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Virtualization and Automation Drive Dynamic Data Centers http://www.datacenterdynamics.com/Media/MediaManager/Virtualisation%20and %20Automation%20Drive%20Dynamics%20Data%20Centers.pdf 3. Data Center Measurement, Metrics & Capacity Planning http://www.byteandswitch.com/document.asp?doc_id=174585 Good decision making requires timely and insightful information. Key to making informed decisions along with implementing strategies is having insight into IT resource usage and the services being delivered. Information about what IT resources exist, how they are being used, and the level of service being delivered is essential to identifying areas of improvement to boost productivity, raise efficiency, and reduce costs. It is important to identify metrics and techniques that enable timely and informed decisions to boost efficiency in the most applicable manner to meet IT service requirements. A common focus, particularly for environments looking to use virtualization for server consolidation, is server utilization. Server utilization does provide a partial picture; however, it is important to look also at performance and availability for additional insight into how a server is running. For example, a server may operate at a given low utilization rate to meet application service-level response time or performance requirements. For networks, including switches, routers, bridges, gateways, and other specialized appliances, several metrics may be considered, including usage or utilization; performance in terms of number of frames, packets, IOPS, or bandwidth per second; and latency, errors, or queues indicating network congestion or bottlenecks. From a storage standpoint, metrics should reflect performance in terms of IOPS, bandwidth, and latency for various types of workloads. Availability metrics reflect how much time, or what percent of time, the storage is available or ready for use. Capacity metrics reflect how much or what percentage of a storage system is being used. Energy metrics can be combined with performance, availability, and capacity metrics to determine energy efficiency. Storage system capacity metrics should also reflect various native storage capacities in terms of raw, unconfigured, and configured capacity. Storage granularity can be assessed on a total usable storage system (block, file, and object based and content accessible storage-cas) disk or tape basis or on a media enclosure basis -- for example, disk shelves enclosure or individual device (spindle) basis. Another dimension is the footprint of the storage solution, such as the floor space and rack space and that may include height, weight, width, depth, or number of floor tiles. Measuring IT resources across different types of resources, including multiple tiers, categories, types, functions, and cost (price bands) of servers, storage, and networking technologies, is not a trivial task. However, IT resource metrics can be addressed over
time to address performance, availability, capacity, and energy to achieve a given level of work or service delivered under different conditions. It is important to avoid trying to do too much with a single or limited metric that compares too many different facets of resource usage. For example, simply comparing all IT equipment from an inactive, idle perspective does not reflect productivity and energy efficiency for doing useful work. Likewise, not considering low-power modes ignores energy-saving opportunities during low-activity periods. Focusing only on storage or server utilization or capacity per given footprint does not tell how much useful work can be done in that footprint per unit of energy at a given cost and service delivery level. Virtual data centers require physical resources to function efficiently and in a green or environmentally friendly manner. Thus it is vital to understand the value of resource performance, availability, capacity, and energy usage to deliver various IT services. Understanding the relationship between different resources and how they are used is important to gauge improvement and productivity as well as data center efficiency. For example, while the cost per raw terabyte may seem relatively inexpensive, the cost for I/O response time performance needs to be considered for active data. Having enough resources to support business and application needs is essential to a resilient storage network. Without adequate storage and storage networking resources, availability and performance can be negatively impacted. Poor metrics and information can lead to poor decisions and management. Establish availability, performance, response time, and other objectives to gauge and measure performance of the end-to-end storage and storage networking infrastructure. Be practical, as it can be easy to get caught up in the details and lose sight of the bigger picture and objectives. 4. HP Capacity Advisor Version 4.0 User's Guide http://www.docs.hp.com/en/T8670-90001/T8670-90001.pdf Introduction HP Capacity Advisor is a utility that allows you to monitor and evaluate system and workload utilization of CPU cores, memory, network and disk I/O, and power. With this information, you can load your systems to make best use of the available resources. You can monitor and evaluate one or more systems that are connected in a cluster configuration or to a network. A single system can include multi-core or hyper-threaded processors. Capacity Advisor helps you evaluate system consolidations, load balancing, changing system attributes, and varying workloads to decide how to move workloads to improve utilization. The quantitative results from Capacity Advisor can aid the planner in estimating future system workloads and in planning for changes to system configurations. With Capacity Advisor, you can perform the following tasks within an easy-to-navigate, clearly notated graphical user interface: • Collect utilization data on CPU cores, memory, network and disk I/O, and power • View historical resource utilization for whole-OS and sub-OS workloads on HP-UX and whole-OS workload resource utilization on Microsoft® Windows systems.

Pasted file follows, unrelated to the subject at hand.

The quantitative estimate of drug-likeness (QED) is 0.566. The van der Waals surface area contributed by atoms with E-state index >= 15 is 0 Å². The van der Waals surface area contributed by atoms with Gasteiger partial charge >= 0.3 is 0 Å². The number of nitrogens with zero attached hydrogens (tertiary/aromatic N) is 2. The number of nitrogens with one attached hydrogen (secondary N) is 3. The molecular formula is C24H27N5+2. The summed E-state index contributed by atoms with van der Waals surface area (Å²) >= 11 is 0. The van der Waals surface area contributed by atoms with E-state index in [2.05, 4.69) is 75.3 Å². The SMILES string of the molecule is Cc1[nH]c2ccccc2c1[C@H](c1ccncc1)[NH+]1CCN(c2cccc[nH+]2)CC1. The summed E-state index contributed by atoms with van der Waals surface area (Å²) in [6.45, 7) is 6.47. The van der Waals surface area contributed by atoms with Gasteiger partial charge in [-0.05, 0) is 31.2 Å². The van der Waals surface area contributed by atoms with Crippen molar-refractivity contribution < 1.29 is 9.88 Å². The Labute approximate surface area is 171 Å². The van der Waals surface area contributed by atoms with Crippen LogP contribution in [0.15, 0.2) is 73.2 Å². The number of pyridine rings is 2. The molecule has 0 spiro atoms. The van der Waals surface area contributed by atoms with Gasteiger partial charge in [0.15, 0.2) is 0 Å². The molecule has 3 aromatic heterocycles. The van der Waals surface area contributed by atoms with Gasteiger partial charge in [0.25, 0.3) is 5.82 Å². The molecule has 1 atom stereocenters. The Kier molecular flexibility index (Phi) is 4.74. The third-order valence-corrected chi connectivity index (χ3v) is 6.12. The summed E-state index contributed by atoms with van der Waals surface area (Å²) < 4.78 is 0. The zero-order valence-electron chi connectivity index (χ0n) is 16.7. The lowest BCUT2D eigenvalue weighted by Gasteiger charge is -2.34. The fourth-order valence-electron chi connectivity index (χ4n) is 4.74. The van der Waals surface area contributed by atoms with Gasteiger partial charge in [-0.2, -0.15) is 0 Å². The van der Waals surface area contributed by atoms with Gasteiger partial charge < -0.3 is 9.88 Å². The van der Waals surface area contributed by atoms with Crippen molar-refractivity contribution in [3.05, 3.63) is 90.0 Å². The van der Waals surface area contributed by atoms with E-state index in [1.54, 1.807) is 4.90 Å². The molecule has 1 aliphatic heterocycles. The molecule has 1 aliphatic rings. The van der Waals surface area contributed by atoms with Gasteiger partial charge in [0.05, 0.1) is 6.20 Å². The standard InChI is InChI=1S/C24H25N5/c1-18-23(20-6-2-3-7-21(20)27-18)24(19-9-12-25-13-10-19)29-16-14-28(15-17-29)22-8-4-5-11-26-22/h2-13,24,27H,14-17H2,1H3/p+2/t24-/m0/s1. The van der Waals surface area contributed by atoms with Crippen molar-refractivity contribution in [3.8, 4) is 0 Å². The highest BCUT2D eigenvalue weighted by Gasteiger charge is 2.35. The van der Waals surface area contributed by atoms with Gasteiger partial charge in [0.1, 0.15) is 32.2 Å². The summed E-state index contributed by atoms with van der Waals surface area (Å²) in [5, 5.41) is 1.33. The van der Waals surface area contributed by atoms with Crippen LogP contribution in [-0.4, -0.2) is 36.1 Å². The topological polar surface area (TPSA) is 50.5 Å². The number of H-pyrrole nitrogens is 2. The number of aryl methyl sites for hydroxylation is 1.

• View historical workload resource utilization and aggregate utilization across the partitioning continuum (nPars, HP-UX vPars, HP-UX Virtual Machines) • Generate resource utilization reports • Plan workload or system changes, and assess impact on resource utilization • Assess resource utilization impact for proposed changes in workload location or size • Evaluate trends for forecasting future resource needs Capacity Advisor can be used to simulate changes in system configuration, such as the following: • Consolidating several systems into one system • Re-sizing a system for an upgrade • Re-sizing the demands on a system to reflect a forecast • Replacing older, small to mid-sized systems with virtual machines Capacity Advisor can use data collected over time to show the results of these configuration changes in many ways. Graphical views are available so you can see what the effects of the changes are over time. Tables are available that give the percentage of time and the degree to which the system is busy; this information is valuable in comparing resource utilization and quality of service before and after a change. Other tables show how many minutes per month the system is unacceptably busy–a measure valuable for both quality of service and for estimating TiCAP bills. Because Capacity Advisor works from data traces collected over time, it is much more accurate than using only peak data or average data in understanding your systems and the workloads they support. 5 Understanding Relative Server Capacity. http://www.ibmsystemsmag.com/mainframe/marchapril03/technicalcorner/10041p2.aspx